US drone strike may have killed 2 doctors held hostage

The Feb. 15 drone strike against al-Shabab took place near Jilib in southern Somalia.
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U.S. officials are assessing whether a drone strike in Somalia killed two Cuban doctors who were being held hostage on the ground. (U.S. Air Force photo by Airman 1st Class William Rio Rosado)

U.S. officials are assessing whether a drone strike in Somalia killed two Cuban doctors who were being held hostage on the ground.

The Feb. 15 drone strike against al-Shabab took place near Jilib in southern Somalia, according to U.S. Africa Command. There was no announcement of the strike when it occurred but the command released a statement after accusations surfaced of the two hostage deaths. 

Both of the hostages allegedly killed in the strike were Cuban doctors. Dr. Landy Rodriguez Hernandez and Dr. Assel Herrera Correa were kidnapped by Al-Shabab on April 12, 2019 while working as health workers in Mandera, Kenya.

Cuba’s Minister of Public Health José Ángel Portal Miranda said in a statement that the Cuban government was working to confirm the deaths of the two and that the government has been in constant contact with the families of both doctors. 

Cuba has deployed more than 600,000 health workers to 165 nations over the last six decades on medical missions, Moranda said. Cuba’s medical missions have ranged from helping nations with insufficient medical personnel to coronavirus pandemic response.

AFRICOM has often reported drone strikes against al-Shabab, which the command terms as “defensive,” including one on Feb. 9 in Yaq Dabel, Somalia. That strike killed two al-Shabab terrorists, according to U.S. officials.

AFRICOM said in a statement that they “take all claims of civilian casualties seriously” and that officials will assess the results of this operation and provide additional information as available.

The Pentagon says that less than 500 U.S. troops are in Somalia. U.S. troops assist the local government in operations against al-Shabab, a militant group with strong ties to al-Qaeda. 

On the same day of the strike, the U.S. signed a memorandum committing to build up to five military bases for the Somalia National Army, including the Danab Brigade, for over $100 million, according to a U.S. Embassy Somalia release. 

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According to Assistant Secretary of State for African Affairs Molly Phee, U.S. support to the Danab Brigade is “a centerpiece of our ongoing security cooperation with Somalia” and the construction of the new bases “reflects our recognition of the success of our joint efforts to build a capable, professional, and accountable force.”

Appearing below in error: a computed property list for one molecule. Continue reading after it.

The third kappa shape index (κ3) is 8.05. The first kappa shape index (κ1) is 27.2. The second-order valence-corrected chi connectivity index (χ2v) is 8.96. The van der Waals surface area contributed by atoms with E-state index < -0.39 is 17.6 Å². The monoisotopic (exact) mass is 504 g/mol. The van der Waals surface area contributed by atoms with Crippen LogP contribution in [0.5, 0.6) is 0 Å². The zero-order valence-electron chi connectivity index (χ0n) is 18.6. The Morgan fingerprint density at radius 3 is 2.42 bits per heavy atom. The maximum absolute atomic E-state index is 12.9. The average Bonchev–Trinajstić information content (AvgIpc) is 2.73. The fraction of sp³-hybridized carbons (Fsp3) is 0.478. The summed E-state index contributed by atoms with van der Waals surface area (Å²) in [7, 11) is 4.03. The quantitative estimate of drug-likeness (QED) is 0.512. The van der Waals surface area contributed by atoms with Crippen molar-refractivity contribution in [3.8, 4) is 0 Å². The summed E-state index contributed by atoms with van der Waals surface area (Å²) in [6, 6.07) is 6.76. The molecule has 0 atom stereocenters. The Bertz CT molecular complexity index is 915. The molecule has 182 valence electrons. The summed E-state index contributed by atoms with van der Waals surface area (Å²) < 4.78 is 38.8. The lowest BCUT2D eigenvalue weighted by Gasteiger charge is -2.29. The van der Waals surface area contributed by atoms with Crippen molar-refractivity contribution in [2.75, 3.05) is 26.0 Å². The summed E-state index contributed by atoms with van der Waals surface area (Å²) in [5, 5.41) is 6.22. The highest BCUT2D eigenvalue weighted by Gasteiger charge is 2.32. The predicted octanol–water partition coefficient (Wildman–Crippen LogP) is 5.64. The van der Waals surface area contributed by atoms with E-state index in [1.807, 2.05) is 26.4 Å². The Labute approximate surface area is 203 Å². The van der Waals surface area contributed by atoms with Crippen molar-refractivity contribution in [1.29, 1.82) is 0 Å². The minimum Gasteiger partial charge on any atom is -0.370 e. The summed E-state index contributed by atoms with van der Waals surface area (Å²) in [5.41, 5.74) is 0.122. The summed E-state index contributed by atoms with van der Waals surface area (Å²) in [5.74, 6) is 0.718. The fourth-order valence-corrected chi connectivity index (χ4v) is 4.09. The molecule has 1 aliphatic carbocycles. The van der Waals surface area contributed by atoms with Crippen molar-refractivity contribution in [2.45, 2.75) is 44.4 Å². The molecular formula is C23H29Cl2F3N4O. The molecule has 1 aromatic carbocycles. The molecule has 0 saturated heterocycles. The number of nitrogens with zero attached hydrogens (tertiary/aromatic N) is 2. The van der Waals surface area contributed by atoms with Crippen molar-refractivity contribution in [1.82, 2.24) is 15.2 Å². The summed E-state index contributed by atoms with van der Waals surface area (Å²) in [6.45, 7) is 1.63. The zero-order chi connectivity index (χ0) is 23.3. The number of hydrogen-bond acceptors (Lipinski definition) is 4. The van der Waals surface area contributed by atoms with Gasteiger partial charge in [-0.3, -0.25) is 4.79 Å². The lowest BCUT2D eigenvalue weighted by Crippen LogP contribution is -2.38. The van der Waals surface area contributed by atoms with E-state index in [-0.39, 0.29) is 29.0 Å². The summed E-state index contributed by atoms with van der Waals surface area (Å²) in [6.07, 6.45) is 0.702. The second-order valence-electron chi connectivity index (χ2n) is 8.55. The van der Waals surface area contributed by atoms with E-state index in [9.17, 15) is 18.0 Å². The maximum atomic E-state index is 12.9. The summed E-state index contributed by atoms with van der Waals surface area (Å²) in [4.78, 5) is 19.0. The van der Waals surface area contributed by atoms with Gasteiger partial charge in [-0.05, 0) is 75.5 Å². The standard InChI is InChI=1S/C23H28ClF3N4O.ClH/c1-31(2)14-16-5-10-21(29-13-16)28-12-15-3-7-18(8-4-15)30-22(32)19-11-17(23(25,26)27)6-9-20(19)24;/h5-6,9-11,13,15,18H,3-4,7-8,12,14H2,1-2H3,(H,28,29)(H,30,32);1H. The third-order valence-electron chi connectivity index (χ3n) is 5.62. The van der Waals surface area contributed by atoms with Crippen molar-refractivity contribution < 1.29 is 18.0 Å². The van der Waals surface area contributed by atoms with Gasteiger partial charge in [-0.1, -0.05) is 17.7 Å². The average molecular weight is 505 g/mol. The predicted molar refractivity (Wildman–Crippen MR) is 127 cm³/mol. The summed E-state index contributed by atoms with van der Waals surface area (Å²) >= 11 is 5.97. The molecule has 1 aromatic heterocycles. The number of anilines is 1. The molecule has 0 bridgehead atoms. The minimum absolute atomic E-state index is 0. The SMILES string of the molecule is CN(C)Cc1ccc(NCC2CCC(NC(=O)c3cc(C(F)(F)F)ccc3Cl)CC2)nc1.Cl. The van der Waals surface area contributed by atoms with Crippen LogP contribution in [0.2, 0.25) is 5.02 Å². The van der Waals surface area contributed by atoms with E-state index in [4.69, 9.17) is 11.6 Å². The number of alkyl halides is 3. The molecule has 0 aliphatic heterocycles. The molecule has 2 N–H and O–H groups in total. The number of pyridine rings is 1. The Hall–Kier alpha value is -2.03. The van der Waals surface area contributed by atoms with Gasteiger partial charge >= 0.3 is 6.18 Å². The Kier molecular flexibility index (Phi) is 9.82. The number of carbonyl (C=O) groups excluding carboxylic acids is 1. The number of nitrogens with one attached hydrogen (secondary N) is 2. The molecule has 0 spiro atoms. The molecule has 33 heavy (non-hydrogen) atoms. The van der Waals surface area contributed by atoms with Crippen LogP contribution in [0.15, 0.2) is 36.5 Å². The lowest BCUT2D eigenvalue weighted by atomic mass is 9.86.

The U.S. and Somalia established an agreement in 2017 to recruit, train, equip, and mentor 3,000 Somalians to build the country’s light infantry capability. “Since its creation, the Danab Brigade has demonstrated its capacity to engage al-Shabab as a quick reaction strike force in battle and has maintained a clan-neutral character,” according to embassy officials.

The U.S. has been in the region combatting al-Shabab for decades, mostly through partnerships with host governments but occasionally in direct combat, as in the 2020 attack at Manda Bay.

In January 2020, an attack by al-Shabab on an American air base at Manda Bay, Kenya killed a U.S. soldier and two American contractors. Three U.S. personnel and one Kenyan soldier were also injured. On the morning of Jan. 5 around 30-40 al-Shabab militants overran the base, attacking the airfield and Camp Simba where U.S. forces were housed.

The DOD’s official investigation found that inadequate force protection, complacent leadership and intelligence and communication problems all contributed to the attack.

“Certain senior officers contributed to the inadequate force posture at Manda Bay and, to some extent, allowed a climate of complacency and poor understanding of the threat,” according to one Army investigator. “In the end, though, while some individuals could and should have done better, the negligence of the individuals identified in the review was not the cause of the losses suffered in the attack, although it may have made the airfield more vulnerable.”

In May 2022, the Department of Defense announced that it would continue a “small, persistent U.S. military presence” in the country for advise-and-assist support, reversing former President Donald Trump’s decision to remove the U.S. military’s footprint in the country.  

“Al-Shabab remains a threat.  And that threat we assess not only continues, but is increasing. And we believe this is the best way for us to continue what has remained a very valuable advise and assist and training mission; this is a better way to do it,” former Pentagon Press Secretary John Kirby said on a call with reporters after the announcement.

Kirby said at the time that moving service members in and out of the country, rather than staying in place, was inefficient and increased the risk to U.S. troops. The Biden administration’s strategy in Somalia, according to Kirby, is to reduce threats posed by al Shabab and suppress its ability to plot and carry out terrorist operations like the Manda Bay attack.

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